petej + hype   30

Disruptor has become a dirty word. And not just when applied to Donald Trump | Andre Spicer | Opinion | The Guardian
Toilers are the people who work for decades to develop and then improve a particular technology or technique. A classic toiler is the scientist who works for years on a particular problem, contributing small advances that help to take the field forward. Often it is sustained investment (often by governments) in these people that produce the really important technical breakthroughs.

Tinkerers are people who play around with existing as well as new technologies. These are the engineers who fiddle about with different technologies, trying things out and making do. Often it is these people who find ways to put basic scientific breakthroughs to work in solving specific problems. Typically, they create small improvements that make a big difference.

So instead of encouraging disruptors, our economy and also our political institutions may be better off with a few more toilers and tinkerers.
disruption  business  technology  TrumpDonald  ChristensenClayton  innovation  change  hype  research  dctagged  dc:creator=SpicerAndre 
9 weeks ago by petej
Tech startups: A Cambrian moment | The Economist
"So instead of outlining what these startups do, this special report will explain how they operate, how they are nurtured in accelerators and other such organisations, how they are financed and how they collaborate with others. It is a story of technological change creating a set of new institutions which governments around the world are increasingly supporting.

Startups run on hype; things are always “awesome” and people “super-excited”. But this world has its dark side as well. Failure can be devastating. Being an entrepreneur often means having no private life, getting little sleep and living on noodles, which may be one reason why few women are interested. More ominously, startups may destroy more jobs than they create, at least in the shorter term.

Yet this report will argue that the world of startups today offers a preview of how large swathes of the economy will be organised tomorrow. The prevailing model will be platforms with small, innovative firms operating on top of them. This pattern is already emerging in such sectors as banking, telecommunications, electricity and even government. As Archimedes, the leading scientist of classical antiquity, once said: Give me a place to stand on, and I will move the Earth."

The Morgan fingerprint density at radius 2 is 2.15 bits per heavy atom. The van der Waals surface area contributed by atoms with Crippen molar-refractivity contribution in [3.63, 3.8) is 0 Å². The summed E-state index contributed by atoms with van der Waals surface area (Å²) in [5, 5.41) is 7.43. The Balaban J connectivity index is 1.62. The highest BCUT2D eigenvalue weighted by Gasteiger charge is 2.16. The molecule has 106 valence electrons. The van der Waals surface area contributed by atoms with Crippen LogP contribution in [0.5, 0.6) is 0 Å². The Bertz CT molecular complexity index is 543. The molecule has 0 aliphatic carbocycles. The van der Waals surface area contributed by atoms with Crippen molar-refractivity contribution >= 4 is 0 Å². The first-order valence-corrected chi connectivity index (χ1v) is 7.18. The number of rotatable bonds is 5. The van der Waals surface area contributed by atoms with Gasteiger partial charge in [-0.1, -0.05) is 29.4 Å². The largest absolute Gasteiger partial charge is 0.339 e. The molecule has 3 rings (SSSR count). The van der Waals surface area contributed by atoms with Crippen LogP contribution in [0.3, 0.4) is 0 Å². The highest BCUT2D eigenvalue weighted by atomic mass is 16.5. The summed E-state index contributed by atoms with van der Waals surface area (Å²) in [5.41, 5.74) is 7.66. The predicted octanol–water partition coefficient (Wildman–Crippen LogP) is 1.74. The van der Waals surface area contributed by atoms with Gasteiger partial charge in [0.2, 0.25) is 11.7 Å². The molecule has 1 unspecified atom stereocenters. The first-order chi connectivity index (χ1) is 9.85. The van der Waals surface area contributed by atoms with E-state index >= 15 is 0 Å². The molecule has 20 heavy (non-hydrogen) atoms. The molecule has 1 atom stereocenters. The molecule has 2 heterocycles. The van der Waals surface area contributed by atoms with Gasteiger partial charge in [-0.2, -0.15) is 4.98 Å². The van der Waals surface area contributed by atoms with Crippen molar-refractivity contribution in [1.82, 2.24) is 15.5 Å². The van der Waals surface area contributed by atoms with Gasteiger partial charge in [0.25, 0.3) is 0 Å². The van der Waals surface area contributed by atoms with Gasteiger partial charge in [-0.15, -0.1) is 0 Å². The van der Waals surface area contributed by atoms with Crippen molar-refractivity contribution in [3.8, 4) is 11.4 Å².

technology  software  innovation  business  startups  entrepreneurs  economics  hype  culture  disruption 
january 2014 by petej
Amazon to deliver by drone? Don't believe the hype | James Ball | Comment is free |
"Bezos' neat trick has knocked several real stories about Amazon out of the way. Last week's Panorama investigation into Amazon's working and hiring practices, suggesting that the site's employees had an increased risk of mental illness, is the latest in a long line of pieces about the company's working conditions – zero-hour contracts, short breaks, and employees' every move tracked by internal systems. Amazon's drone debacle also moved discussion of its tax bill – another long-running controversy, sparked by the Guardian's revelation last year that the company had UK sales of £7bn but paid no UK corporation tax – to the margins. The technology giants – Amazon, Google, Microsoft et al – have have huge direct reach to audiences and customers, the money to hire swarms of PR and communications staff, and a technology press overwhelmingly happy to incredulously print almost every word, rather than to engage in the much harder task of actually holding them to account."
Amazon  business  technology  BezosJeff  automation  drones  robots  delivery  hype  marketing 
december 2013 by petej
The FOTA EduBeardStroke Parabola 2013 » FOLLOWERS OF THE APOCALYPSE
"Most technology is awful, it doesn’t work and it causes us endless pain trying to make it work. People will get renumerative careers in helping us to get within touching distance of the initial promise. Eventually they will write books and articles, run conferences and workshops, and the problem will be filed as completed.

It won’t be. We will never, never solve education with technology. It won’t work. We will solve education with education, and we will solve education with a way of educating that is closer to collaborative play than anything we currently do. Technology might help us start to understand education a bit better. That’s it.

(trouble is, I suspect we’ll need to solve capitalism before we get there… and I suspect that technology is only going to be a distraction there as well)"
technology  education  hype  cycle  Gartner  humour  dctagged  dc:creator=KernohanDavid 
january 2013 by petej

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